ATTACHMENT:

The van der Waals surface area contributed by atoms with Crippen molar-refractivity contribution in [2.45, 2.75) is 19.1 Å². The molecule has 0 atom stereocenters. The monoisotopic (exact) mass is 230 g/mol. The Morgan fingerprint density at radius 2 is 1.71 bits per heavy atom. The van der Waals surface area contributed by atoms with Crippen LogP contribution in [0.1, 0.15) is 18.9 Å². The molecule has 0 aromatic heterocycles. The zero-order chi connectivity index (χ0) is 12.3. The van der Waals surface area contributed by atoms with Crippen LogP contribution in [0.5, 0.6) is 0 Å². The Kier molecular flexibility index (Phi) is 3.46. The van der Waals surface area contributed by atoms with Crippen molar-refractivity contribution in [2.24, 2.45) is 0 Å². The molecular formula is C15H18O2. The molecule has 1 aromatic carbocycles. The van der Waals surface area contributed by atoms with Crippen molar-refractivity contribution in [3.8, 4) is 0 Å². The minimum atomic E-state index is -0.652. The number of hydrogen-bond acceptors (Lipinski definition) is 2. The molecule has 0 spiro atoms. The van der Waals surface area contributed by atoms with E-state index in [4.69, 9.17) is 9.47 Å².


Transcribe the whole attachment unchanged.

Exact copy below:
The van der Waals surface area contributed by atoms with Crippen molar-refractivity contribution in [2.45, 2.75) is 19.1 Å². The molecule has 0 atom stereocenters. The monoisotopic (exact) mass is 230 g/mol. The Morgan fingerprint density at radius 2 is 1.71 bits per heavy atom. The van der Waals surface area contributed by atoms with Crippen LogP contribution in [0.1, 0.15) is 18.9 Å². The molecule has 0 aromatic heterocycles. The zero-order chi connectivity index (χ0) is 12.3. The van der Waals surface area contributed by atoms with Crippen LogP contribution in [0.5, 0.6) is 0 Å². The Kier molecular flexibility index (Phi) is 3.46. The van der Waals surface area contributed by atoms with Crippen molar-refractivity contribution in [2.24, 2.45) is 0 Å². The molecular formula is C15H18O2. The molecule has 1 aromatic carbocycles. The van der Waals surface area contributed by atoms with Crippen molar-refractivity contribution in [3.8, 4) is 0 Å². The minimum atomic E-state index is -0.652. The number of hydrogen-bond acceptors (Lipinski definition) is 2. The molecule has 0 spiro atoms. The van der Waals surface area contributed by atoms with E-state index in [4.69, 9.17) is 9.47 Å².